By Anna D. Bartuska, Programme Coordinator, Community Psychiatry PRIDE, Massachusetts General Hospital and Dr. Luana Marques, Associate Professor, Department of Psychiatry, Harvard Medical School, Clinical Psychologist, Massachusetts General Hospital, Director, Community Psychiatry PRIDE
This blog is part of a series on tackling COVID-19 in developing countries. Visit the OECD dedicated page to access the OECD’s data, analysis and recommendations on the health, economic, financial and societal impacts of COVID-19 worldwide.
Prior to the COVID-19 pandemic, there was a mental health crisis in many areas of the world. In 2017, Our World in Data reported that 970.81 million people had a mental health or substance use disorder. People living with mental health conditions have a 20 year reduction in life expectancy—two times greater than the estimated years lost from cigarette smoking. Despite the overwhelming global need for mental health services, up to 85% of individuals with mental health conditions in developing countries do not receive care due to lack of resources and investments. Unmet mental health needs bear a significant economic burden. The Lancet Commission on global mental health and sustainable development reports that unaddressed mental health conditions will cost the global economy US$16 trillion between 2010 and 2030.
Mental health complexities during the COVID-19 pandemic
The current pandemic presents an added burden to the existing mental health crisis due to complex and intersecting emotional challenges. The story of a healthcare worker, Maria, truly exemplifies the burden experienced by many. Working on the frontlines of the crisis, Maria has had to face constantly shifting work schedules, a lack of protective equipment, and watching individuals pass away without the opportunity to hug their loved ones. At the end of the day, she takes extra precautions to protect her family from COVID-19 by socially distancing whenever possible. Without the ability to freely visit family members, Maria feels helpless as her grandmother spends each day lonely and afraid. After many nights of restless sleep, Maria finds herself irritable and has difficulty concentrating at work. Maria wonders how much she can take.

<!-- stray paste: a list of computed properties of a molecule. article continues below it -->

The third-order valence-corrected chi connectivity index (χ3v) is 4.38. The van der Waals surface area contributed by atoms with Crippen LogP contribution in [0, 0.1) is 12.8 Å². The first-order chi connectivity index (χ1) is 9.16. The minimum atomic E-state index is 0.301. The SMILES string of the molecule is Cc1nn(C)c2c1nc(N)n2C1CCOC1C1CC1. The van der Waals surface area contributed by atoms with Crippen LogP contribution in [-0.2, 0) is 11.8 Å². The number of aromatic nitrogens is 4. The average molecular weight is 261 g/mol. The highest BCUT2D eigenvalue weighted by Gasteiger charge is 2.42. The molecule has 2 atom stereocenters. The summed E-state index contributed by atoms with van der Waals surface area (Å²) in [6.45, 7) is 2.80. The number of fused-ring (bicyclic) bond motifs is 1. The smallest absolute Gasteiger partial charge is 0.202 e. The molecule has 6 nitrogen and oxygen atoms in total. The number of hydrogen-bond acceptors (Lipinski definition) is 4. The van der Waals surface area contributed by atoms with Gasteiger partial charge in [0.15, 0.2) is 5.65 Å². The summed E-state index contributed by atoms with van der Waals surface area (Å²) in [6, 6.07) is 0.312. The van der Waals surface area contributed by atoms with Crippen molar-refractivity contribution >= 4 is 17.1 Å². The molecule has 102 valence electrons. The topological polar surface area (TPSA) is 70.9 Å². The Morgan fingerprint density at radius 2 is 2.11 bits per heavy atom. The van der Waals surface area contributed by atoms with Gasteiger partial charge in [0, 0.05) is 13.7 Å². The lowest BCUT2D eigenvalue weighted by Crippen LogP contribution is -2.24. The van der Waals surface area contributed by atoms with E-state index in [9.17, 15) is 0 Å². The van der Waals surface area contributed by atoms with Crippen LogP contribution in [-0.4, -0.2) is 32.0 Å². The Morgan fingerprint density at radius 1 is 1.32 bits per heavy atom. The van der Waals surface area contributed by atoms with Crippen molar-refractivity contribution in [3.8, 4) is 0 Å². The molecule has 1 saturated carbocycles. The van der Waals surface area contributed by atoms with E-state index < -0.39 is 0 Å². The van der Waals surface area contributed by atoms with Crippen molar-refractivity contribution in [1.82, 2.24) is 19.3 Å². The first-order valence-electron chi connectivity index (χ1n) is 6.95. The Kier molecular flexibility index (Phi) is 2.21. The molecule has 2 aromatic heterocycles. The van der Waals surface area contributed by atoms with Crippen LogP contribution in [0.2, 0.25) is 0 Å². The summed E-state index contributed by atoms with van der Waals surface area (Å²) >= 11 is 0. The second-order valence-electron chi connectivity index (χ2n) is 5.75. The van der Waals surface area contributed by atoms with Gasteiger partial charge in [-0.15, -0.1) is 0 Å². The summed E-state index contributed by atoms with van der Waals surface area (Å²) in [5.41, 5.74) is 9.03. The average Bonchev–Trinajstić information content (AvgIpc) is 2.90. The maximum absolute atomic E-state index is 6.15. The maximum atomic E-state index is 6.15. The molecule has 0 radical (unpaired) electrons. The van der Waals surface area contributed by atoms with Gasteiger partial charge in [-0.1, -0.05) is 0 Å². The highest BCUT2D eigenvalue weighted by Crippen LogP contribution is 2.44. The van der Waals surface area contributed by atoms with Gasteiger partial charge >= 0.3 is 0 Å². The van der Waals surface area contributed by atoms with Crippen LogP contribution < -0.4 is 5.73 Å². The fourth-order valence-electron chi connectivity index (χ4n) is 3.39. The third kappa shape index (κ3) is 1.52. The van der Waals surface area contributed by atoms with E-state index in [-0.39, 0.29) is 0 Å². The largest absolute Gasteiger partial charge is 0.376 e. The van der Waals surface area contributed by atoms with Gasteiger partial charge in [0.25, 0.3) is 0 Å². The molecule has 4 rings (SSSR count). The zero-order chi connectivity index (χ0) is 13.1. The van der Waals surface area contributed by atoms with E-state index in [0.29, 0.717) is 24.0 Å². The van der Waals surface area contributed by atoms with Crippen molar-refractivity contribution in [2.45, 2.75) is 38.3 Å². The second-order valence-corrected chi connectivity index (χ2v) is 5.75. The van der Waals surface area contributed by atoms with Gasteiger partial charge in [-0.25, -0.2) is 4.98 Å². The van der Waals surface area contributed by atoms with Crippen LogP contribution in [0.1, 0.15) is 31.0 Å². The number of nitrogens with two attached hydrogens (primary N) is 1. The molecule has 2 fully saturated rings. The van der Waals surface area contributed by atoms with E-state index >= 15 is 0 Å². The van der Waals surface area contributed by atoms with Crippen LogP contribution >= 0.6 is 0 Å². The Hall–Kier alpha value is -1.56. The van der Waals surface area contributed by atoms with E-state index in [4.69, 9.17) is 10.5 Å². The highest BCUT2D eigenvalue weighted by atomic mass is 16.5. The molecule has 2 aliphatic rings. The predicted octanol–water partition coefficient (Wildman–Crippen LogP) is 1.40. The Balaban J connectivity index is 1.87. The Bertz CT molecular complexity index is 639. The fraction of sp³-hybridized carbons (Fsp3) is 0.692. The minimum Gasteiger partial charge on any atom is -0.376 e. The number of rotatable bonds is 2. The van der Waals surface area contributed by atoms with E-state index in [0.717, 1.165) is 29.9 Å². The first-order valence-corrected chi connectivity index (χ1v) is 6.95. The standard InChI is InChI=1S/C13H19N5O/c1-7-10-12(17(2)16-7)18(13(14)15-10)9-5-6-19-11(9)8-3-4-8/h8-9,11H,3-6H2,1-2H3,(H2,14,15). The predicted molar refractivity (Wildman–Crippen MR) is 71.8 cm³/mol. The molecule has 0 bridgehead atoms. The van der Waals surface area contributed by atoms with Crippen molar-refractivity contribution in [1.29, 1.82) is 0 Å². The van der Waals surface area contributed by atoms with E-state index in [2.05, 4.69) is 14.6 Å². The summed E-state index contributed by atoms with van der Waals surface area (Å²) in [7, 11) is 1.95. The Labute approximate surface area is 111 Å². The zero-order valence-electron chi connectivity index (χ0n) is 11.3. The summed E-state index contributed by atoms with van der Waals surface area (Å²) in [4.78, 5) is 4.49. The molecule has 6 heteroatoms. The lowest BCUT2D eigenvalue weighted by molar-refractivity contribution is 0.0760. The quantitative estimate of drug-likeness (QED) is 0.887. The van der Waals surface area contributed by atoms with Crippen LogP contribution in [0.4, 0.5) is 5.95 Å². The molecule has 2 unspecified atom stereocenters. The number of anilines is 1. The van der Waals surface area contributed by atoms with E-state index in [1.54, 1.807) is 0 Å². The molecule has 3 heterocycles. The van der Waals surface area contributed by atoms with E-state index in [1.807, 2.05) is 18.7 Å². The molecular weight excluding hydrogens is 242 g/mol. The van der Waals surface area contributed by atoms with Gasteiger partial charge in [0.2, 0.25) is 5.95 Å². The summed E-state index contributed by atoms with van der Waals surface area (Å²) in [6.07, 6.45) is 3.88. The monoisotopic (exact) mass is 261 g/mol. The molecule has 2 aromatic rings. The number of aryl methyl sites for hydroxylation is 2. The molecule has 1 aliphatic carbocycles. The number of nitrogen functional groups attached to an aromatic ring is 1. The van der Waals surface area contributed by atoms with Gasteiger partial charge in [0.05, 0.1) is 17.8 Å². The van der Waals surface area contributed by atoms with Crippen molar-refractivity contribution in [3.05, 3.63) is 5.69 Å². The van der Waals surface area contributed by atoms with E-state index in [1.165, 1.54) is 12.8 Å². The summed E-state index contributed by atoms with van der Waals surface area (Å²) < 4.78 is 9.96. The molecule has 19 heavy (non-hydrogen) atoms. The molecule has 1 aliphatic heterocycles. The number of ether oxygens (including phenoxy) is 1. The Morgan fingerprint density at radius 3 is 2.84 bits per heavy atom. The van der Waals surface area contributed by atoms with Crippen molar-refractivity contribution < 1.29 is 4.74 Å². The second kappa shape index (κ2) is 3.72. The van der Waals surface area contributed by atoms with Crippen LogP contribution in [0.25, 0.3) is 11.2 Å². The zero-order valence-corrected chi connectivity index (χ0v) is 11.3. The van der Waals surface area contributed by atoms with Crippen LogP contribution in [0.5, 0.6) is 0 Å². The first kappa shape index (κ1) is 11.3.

Maria is not alone, as many people are experiencing COVID-19 related stress. Rampant job loss has led to financial strain and loss of health insurance. Stay-at-home orders have exacerbated relationships and may increase the risk of interpersonal violence. Simultaneously, separation from others has led to feelings of isolation, and individuals who have lost loved ones have been left to grieve without traditional mourning and burial practices. The shifting circumstances of the COVID-19 pandemic have led to intertwined emotional experiences of anxiety, depression, grief, and trauma.
Consequences of the COVID-19 pandemic on mental health
Initial evidence points to the short- and long-term mental health consequences of this pandemic. A study conducted in Ethiopia in April 2020 suggests that 33% of the population is experiencing depression symptoms, a 3-fold increase from pre-pandemic rates. In Iran, 60% of the population reported distress symptoms earlier this year. Concerningly high rates have also been documented among healthcare workers. For example, large numbers of healthcare workers in Pakistan have reported moderate (42%) to severe (26%) distress.
Despite efforts to understand and address the mental health impact of COVID-19, the long-term mental health consequences are unknown. Prior research from the 2003 severe acute respiratory syndrome (SARS) outbreak, suggests that survivors showed concerning levels of anxiety, depression, and stress with 64% reporting a likely psychiatric disorder. Similarly concerning rates of anxiety, depression, and posttraumatic stress disorder (PTSD) were reported a year after the initial Ebola outbreak in 2014 with 43% of individuals reporting clinical levels of PTSD in Sierra Leone.